How to Get Your Kid to Wear a Face Mask

If you run into a situation where wearing a face mask is best, here are some tips to help young kids wear a mask and keep it on.

Mother wearing a homemade protective mask and putting one to her daughter
Photo: ti-ja/Getty Images

Mask guidance has evolved over the course of the pandemic, but as of February 2022, the Centers for Disease Control and Prevention (CDC) officially changed its stance to recommend wearing masks based on local infection numbers and individual risk. Nationwide, most places—including air travel and public transportation—don't require face masks anymore.

However, the CDC continues to recommend face masks as a critical public health tool and provides Americans with statistics like COVID-19 community levels, to help monitor local transmission risk. In areas deemed to have a "high" community level, wearing a mask when indoors in public spaces is recommended. If an area's risk level changes, local governments or businesses can reinstate mask mandates as they see appropriate. While universal masking may not be required, individuals who are at high risk may still choose to wear face masks to protect themselves and their families from infection.

Now, that may be all well and good, but many parents have one major question: How the heck do I keep a mask on my toddler? Here's what to know, plus tips from experts on getting everyone to cooperate.

Mask Recommendations for Children

According to the American Academy of Pediatrics (AAP), well-fitting, age-appropriate masks are safe for kids over the age of 2, including those with health conditions and disabilities (with rare exceptions). The AAP backs the CDC's recommendation for wearing masks in areas where community level risk is considered "high," including for children.

In addition to wearing masks in communities deemed "high" risk, the AAP also recommends that children over 2 wear masks in public settings in the following situations:

It's important to note, however, that the AAP does not recommend masks for children under the age of 2 under any circumstances.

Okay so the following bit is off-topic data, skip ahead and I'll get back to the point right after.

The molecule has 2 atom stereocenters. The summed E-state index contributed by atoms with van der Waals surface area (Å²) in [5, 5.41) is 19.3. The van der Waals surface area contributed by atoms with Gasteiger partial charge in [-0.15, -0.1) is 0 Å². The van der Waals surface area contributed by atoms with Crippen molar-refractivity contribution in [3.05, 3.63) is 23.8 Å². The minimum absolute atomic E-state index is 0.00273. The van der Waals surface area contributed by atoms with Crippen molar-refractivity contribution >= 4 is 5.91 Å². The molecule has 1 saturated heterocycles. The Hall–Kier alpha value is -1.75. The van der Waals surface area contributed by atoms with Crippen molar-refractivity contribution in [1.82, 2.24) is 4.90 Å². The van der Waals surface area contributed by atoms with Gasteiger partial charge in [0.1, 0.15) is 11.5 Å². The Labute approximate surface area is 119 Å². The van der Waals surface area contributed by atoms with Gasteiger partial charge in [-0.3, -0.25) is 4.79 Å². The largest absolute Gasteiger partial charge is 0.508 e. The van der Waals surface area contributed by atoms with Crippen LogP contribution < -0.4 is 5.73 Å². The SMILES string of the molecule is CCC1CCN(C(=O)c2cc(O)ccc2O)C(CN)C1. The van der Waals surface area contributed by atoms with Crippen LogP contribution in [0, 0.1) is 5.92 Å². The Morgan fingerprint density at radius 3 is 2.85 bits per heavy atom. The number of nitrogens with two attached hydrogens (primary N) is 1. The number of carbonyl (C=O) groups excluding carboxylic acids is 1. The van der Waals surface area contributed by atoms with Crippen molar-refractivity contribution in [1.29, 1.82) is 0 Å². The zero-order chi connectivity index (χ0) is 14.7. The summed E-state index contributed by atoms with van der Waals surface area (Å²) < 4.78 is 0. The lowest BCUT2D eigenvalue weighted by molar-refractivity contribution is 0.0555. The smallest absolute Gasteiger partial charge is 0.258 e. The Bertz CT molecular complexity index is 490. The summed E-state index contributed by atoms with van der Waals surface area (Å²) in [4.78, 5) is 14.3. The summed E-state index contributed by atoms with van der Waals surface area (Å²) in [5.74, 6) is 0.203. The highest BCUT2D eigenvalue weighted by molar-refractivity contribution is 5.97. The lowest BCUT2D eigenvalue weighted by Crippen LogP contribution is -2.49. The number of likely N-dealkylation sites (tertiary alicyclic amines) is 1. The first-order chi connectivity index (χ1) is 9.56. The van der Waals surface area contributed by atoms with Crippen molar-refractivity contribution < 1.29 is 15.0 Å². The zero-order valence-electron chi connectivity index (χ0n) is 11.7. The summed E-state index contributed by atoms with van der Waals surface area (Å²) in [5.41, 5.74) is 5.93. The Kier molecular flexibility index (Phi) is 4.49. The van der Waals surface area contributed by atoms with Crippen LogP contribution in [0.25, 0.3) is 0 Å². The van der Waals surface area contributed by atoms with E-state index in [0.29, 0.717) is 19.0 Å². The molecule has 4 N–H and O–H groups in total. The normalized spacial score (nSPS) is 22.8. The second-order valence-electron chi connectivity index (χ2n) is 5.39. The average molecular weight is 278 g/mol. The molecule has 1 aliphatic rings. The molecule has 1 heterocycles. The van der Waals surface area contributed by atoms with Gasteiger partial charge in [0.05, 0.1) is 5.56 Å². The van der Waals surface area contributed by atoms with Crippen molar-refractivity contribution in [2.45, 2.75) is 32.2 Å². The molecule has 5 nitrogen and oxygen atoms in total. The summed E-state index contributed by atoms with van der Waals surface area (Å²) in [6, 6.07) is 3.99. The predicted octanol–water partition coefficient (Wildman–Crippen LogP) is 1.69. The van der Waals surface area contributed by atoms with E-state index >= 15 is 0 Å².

What Masks Are Best for Kids?

Experts say that the best masks for kids are those that are well-fitting and comfortable enough to wear consistently. These can include cloth or disposable masks as well as respirators (like those labeled N95 and KN95).

Though some mask types are more protective than others, the CDC reminds Americans that any mask is better than no mask—and a consistent, proper fit is among the most important factors. For parents of young kids, one of the biggest challenges has been finding masks that fit their child's face properly with no gaps, but more kid-friendly mask options have become available.

The CDC also offers a mask guide to help parents choose the type of mask that is best for their family. They recommend:

  • Ensuring the mask fits snugly over your child's nose and under their mouth, but doesn't impair their vision
  • Following all instructions for the type of mask you choose
  • Talking with a doctor if your child has special needs and needs accommodations with their mask

You can also find free N95 masks through the CDC if you are in need of a free mask.

How Do I Get My Child to Cooperate?

But now to the nitty-gritty: How in the world do you keep a mask on a headstrong toddler or sneaky preschooler? As you might have guessed, it's probably going to take some work. One great tip, according to Atlanta-based pediatrician, Jennifer Shu, M.D., is to make it fun.

"Give kids a matching mask for a favorite doll or stuffed animal to wear," she says. "Or make a superhero mask to go with their superhero outfit and let them dress up for their trip out of the house."

Allowing kids to decorate their own masks is another great way to ease into wearing them and has the added bonus of fostering a sense of autonomy in young kids. Children will feel some sense of control over the situation when the mask is something they created themselves and will be more likely to wear it without much fuss.

And because most children look to their parents for appropriate social cues, modeling mask-wearing is important.

It's also important to practice wearing masks (and not touching them) at home before you venture out into the world, says Dr. Shu. Young children who aren't familiar with masks may fidget with them, causing them to touch their faces more than they normally would. Normalizing mask-wearing in a low-risk situation is the best way to practice and ensure success when you venture out in the world together.

And don't forget: Kids will be kids, so it's always a good idea to keep up with regular hand-washing and avoid situations where exposure risk could be high if your child or other family members may be at high risk.

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